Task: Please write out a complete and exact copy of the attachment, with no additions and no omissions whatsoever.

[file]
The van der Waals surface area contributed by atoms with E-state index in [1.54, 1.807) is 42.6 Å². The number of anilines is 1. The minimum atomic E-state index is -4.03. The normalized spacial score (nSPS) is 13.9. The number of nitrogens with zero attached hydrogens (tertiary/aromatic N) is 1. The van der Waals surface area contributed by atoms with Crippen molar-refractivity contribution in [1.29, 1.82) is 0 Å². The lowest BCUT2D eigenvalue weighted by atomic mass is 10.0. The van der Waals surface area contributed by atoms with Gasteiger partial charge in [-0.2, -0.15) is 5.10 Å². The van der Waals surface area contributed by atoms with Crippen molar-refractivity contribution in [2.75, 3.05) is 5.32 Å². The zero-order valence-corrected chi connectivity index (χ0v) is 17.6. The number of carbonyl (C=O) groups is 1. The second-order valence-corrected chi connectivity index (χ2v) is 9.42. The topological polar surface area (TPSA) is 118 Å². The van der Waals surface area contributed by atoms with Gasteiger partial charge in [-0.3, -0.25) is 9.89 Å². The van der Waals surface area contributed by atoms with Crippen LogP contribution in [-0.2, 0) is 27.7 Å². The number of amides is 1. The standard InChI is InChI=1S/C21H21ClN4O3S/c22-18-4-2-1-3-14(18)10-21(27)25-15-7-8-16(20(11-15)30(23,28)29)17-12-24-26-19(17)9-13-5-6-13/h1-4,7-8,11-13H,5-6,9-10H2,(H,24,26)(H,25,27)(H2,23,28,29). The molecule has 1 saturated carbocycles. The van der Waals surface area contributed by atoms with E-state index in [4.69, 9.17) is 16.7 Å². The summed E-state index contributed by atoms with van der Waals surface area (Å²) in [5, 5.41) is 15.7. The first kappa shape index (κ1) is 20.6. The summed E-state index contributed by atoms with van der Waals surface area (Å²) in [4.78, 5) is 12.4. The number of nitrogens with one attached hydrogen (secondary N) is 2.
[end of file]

The van der Waals surface area contributed by atoms with E-state index in [1.54, 1.807) is 42.6 Å². The number of anilines is 1. The minimum atomic E-state index is -4.03. The normalized spacial score (nSPS) is 13.9. The number of nitrogens with zero attached hydrogens (tertiary/aromatic N) is 1. The van der Waals surface area contributed by atoms with Crippen molar-refractivity contribution in [1.29, 1.82) is 0 Å². The lowest BCUT2D eigenvalue weighted by atomic mass is 10.0. The van der Waals surface area contributed by atoms with Gasteiger partial charge in [-0.2, -0.15) is 5.10 Å². The van der Waals surface area contributed by atoms with Crippen molar-refractivity contribution in [2.75, 3.05) is 5.32 Å². The zero-order valence-corrected chi connectivity index (χ0v) is 17.6. The number of carbonyl (C=O) groups is 1. The second-order valence-corrected chi connectivity index (χ2v) is 9.42. The topological polar surface area (TPSA) is 118 Å². The van der Waals surface area contributed by atoms with Gasteiger partial charge in [-0.3, -0.25) is 9.89 Å². The van der Waals surface area contributed by atoms with Crippen LogP contribution in [-0.2, 0) is 27.7 Å². The number of amides is 1. The standard InChI is InChI=1S/C21H21ClN4O3S/c22-18-4-2-1-3-14(18)10-21(27)25-15-7-8-16(20(11-15)30(23,28)29)17-12-24-26-19(17)9-13-5-6-13/h1-4,7-8,11-13H,5-6,9-10H2,(H,24,26)(H,25,27)(H2,23,28,29). The molecule has 1 saturated carbocycles. The van der Waals surface area contributed by atoms with E-state index in [4.69, 9.17) is 16.7 Å². The summed E-state index contributed by atoms with van der Waals surface area (Å²) in [5, 5.41) is 15.7. The first kappa shape index (κ1) is 20.6. The summed E-state index contributed by atoms with van der Waals surface area (Å²) in [4.78, 5) is 12.4. The number of nitrogens with one attached hydrogen (secondary N) is 2.